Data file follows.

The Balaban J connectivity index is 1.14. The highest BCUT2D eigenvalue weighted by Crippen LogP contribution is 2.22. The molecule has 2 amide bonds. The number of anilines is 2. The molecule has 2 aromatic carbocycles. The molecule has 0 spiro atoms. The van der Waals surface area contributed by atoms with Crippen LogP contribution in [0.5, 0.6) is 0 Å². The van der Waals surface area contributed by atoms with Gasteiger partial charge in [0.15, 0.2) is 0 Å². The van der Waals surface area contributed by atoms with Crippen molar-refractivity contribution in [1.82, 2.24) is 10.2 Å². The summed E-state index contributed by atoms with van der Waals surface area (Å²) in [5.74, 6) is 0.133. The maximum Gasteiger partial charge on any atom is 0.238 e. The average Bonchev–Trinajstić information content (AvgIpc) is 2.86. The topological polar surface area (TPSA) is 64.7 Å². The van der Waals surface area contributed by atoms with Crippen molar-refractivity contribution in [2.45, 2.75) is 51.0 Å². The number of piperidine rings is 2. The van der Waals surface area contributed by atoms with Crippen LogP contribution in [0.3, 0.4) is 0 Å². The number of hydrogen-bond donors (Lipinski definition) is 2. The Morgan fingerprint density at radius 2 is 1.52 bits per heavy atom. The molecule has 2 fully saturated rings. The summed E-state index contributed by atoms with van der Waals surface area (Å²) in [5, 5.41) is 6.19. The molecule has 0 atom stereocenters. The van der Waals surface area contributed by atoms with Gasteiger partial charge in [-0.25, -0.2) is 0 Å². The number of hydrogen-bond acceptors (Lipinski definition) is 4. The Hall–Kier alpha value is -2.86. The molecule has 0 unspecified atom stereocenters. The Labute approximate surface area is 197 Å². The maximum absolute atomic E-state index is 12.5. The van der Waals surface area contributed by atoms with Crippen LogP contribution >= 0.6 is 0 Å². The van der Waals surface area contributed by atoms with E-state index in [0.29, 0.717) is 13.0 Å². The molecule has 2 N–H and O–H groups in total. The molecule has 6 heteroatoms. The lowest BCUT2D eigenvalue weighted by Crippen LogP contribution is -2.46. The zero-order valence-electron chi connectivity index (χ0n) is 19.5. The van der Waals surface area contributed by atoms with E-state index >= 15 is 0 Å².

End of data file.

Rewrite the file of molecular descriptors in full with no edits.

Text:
The Balaban J connectivity index is 1.14. The highest BCUT2D eigenvalue weighted by Crippen LogP contribution is 2.22. The molecule has 2 amide bonds. The number of anilines is 2. The molecule has 2 aromatic carbocycles. The molecule has 0 spiro atoms. The van der Waals surface area contributed by atoms with Crippen LogP contribution in [0.5, 0.6) is 0 Å². The van der Waals surface area contributed by atoms with Gasteiger partial charge in [0.15, 0.2) is 0 Å². The van der Waals surface area contributed by atoms with Crippen molar-refractivity contribution in [1.82, 2.24) is 10.2 Å². The summed E-state index contributed by atoms with van der Waals surface area (Å²) in [5.74, 6) is 0.133. The maximum Gasteiger partial charge on any atom is 0.238 e. The average Bonchev–Trinajstić information content (AvgIpc) is 2.86. The topological polar surface area (TPSA) is 64.7 Å². The van der Waals surface area contributed by atoms with Crippen molar-refractivity contribution in [2.45, 2.75) is 51.0 Å². The number of piperidine rings is 2. The van der Waals surface area contributed by atoms with Crippen LogP contribution in [0.3, 0.4) is 0 Å². The number of hydrogen-bond donors (Lipinski definition) is 2. The Morgan fingerprint density at radius 2 is 1.52 bits per heavy atom. The molecule has 2 fully saturated rings. The summed E-state index contributed by atoms with van der Waals surface area (Å²) in [5, 5.41) is 6.19. The molecule has 0 atom stereocenters. The van der Waals surface area contributed by atoms with Gasteiger partial charge in [-0.25, -0.2) is 0 Å². The number of hydrogen-bond acceptors (Lipinski definition) is 4. The Hall–Kier alpha value is -2.86. The molecule has 0 unspecified atom stereocenters. The Labute approximate surface area is 197 Å². The maximum absolute atomic E-state index is 12.5. The van der Waals surface area contributed by atoms with Crippen LogP contribution >= 0.6 is 0 Å². The van der Waals surface area contributed by atoms with E-state index in [0.29, 0.717) is 13.0 Å². The molecule has 2 N–H and O–H groups in total. The molecule has 6 heteroatoms. The lowest BCUT2D eigenvalue weighted by Crippen LogP contribution is -2.46. The zero-order valence-electron chi connectivity index (χ0n) is 19.5. The van der Waals surface area contributed by atoms with E-state index >= 15 is 0 Å².